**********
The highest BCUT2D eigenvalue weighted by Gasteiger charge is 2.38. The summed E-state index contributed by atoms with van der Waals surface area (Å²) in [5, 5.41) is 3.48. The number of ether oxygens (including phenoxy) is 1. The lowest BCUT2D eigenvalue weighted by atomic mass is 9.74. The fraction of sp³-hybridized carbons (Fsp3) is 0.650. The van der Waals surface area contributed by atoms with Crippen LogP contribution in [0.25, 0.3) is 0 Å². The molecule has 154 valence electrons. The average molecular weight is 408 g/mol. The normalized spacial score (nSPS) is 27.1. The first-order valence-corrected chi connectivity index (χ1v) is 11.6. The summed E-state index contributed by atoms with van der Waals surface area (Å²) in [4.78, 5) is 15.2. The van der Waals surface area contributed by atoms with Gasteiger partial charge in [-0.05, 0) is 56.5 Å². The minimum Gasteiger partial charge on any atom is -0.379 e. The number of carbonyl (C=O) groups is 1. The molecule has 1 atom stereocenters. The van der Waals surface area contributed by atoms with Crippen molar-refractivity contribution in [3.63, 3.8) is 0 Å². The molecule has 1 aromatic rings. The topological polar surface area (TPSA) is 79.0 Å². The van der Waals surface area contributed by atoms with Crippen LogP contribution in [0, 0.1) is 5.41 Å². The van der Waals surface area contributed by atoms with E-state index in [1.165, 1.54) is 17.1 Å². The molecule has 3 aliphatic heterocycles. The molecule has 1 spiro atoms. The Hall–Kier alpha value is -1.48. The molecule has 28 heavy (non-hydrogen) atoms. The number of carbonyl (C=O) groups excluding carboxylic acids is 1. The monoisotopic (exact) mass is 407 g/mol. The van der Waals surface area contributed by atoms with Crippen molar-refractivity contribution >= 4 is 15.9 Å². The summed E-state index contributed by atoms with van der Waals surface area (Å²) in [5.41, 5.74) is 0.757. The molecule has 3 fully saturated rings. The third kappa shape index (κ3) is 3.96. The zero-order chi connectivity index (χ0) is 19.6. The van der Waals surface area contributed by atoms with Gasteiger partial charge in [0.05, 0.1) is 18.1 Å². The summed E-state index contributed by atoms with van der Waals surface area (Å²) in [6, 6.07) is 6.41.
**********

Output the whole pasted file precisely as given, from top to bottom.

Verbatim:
The highest BCUT2D eigenvalue weighted by Gasteiger charge is 2.38. The summed E-state index contributed by atoms with van der Waals surface area (Å²) in [5, 5.41) is 3.48. The number of ether oxygens (including phenoxy) is 1. The lowest BCUT2D eigenvalue weighted by atomic mass is 9.74. The fraction of sp³-hybridized carbons (Fsp3) is 0.650. The van der Waals surface area contributed by atoms with Crippen LogP contribution in [0.25, 0.3) is 0 Å². The molecule has 154 valence electrons. The average molecular weight is 408 g/mol. The normalized spacial score (nSPS) is 27.1. The first-order valence-corrected chi connectivity index (χ1v) is 11.6. The summed E-state index contributed by atoms with van der Waals surface area (Å²) in [4.78, 5) is 15.2. The van der Waals surface area contributed by atoms with Gasteiger partial charge in [-0.05, 0) is 56.5 Å². The minimum Gasteiger partial charge on any atom is -0.379 e. The number of carbonyl (C=O) groups is 1. The molecule has 1 atom stereocenters. The van der Waals surface area contributed by atoms with Crippen molar-refractivity contribution in [3.63, 3.8) is 0 Å². The molecule has 1 aromatic rings. The topological polar surface area (TPSA) is 79.0 Å². The van der Waals surface area contributed by atoms with Crippen LogP contribution in [0, 0.1) is 5.41 Å². The van der Waals surface area contributed by atoms with E-state index in [1.165, 1.54) is 17.1 Å². The molecule has 3 aliphatic heterocycles. The molecule has 1 spiro atoms. The Hall–Kier alpha value is -1.48. The molecule has 28 heavy (non-hydrogen) atoms. The number of carbonyl (C=O) groups excluding carboxylic acids is 1. The monoisotopic (exact) mass is 407 g/mol. The van der Waals surface area contributed by atoms with Crippen molar-refractivity contribution >= 4 is 15.9 Å². The summed E-state index contributed by atoms with van der Waals surface area (Å²) in [5.41, 5.74) is 0.757. The molecule has 3 fully saturated rings. The third kappa shape index (κ3) is 3.96. The zero-order chi connectivity index (χ0) is 19.6. The van der Waals surface area contributed by atoms with Gasteiger partial charge in [0.05, 0.1) is 18.1 Å². The summed E-state index contributed by atoms with van der Waals surface area (Å²) in [6, 6.07) is 6.41.